Diabetes is a chronic health problem with devastating, yet preventable consequences. It is characterized by high blood glucose levels resulting from defects in insulin production, insulin action, or both. Globally, rates of type 2 diabetes were 15.1 million in 2000; the number of people with diabetes worldwide is projected to increase to 36.6 million by 2030. This rate is expected to increase greatly over the next half century. Along with the increase in incidence of diabetes, both individual and societal expectations concerning the management of diabetes have also increased, Patients with diabetes often worry about lasting complications of the disease, how to manage the cost of the disease, and how it will affect their families or their jobs. Other research has focused on the cumulative effect of attitudes, preferences and conceptualizations in the form of identity, measuring the impact identification with the illness has on social relationships with others, including health care providers, and how this identity can influence certain behaviors.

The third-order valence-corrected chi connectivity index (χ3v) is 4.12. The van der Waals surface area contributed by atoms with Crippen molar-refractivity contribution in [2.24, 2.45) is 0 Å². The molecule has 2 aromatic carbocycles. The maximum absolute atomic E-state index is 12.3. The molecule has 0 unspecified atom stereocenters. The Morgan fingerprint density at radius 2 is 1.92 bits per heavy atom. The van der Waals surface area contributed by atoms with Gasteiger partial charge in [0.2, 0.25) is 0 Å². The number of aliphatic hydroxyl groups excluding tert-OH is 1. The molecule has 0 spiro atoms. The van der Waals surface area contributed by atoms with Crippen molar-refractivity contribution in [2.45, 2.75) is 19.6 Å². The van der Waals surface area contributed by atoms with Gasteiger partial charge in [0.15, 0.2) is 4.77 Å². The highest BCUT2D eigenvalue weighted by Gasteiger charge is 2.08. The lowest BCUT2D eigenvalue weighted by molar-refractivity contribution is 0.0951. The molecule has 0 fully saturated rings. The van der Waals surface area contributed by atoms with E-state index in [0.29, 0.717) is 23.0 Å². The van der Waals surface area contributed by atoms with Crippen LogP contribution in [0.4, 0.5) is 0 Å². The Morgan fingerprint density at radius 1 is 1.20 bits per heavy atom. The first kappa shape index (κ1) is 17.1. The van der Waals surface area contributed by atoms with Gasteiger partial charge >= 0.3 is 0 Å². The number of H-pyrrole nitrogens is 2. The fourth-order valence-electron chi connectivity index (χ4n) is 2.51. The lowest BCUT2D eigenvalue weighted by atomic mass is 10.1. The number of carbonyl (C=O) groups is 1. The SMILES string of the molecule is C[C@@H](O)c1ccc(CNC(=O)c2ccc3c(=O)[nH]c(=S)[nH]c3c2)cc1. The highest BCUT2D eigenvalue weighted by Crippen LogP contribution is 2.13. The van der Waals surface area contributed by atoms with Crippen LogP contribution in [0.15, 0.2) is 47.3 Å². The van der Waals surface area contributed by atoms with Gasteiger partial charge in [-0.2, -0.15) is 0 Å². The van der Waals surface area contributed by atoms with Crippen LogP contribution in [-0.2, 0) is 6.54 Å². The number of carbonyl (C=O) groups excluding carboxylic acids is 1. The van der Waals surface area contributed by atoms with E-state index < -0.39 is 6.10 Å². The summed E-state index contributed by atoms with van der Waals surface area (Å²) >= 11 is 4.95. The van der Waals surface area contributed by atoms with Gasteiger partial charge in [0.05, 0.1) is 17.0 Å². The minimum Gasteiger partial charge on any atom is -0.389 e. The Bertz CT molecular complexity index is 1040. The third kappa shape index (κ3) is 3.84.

Prof. Dr. Bilal BİLGİN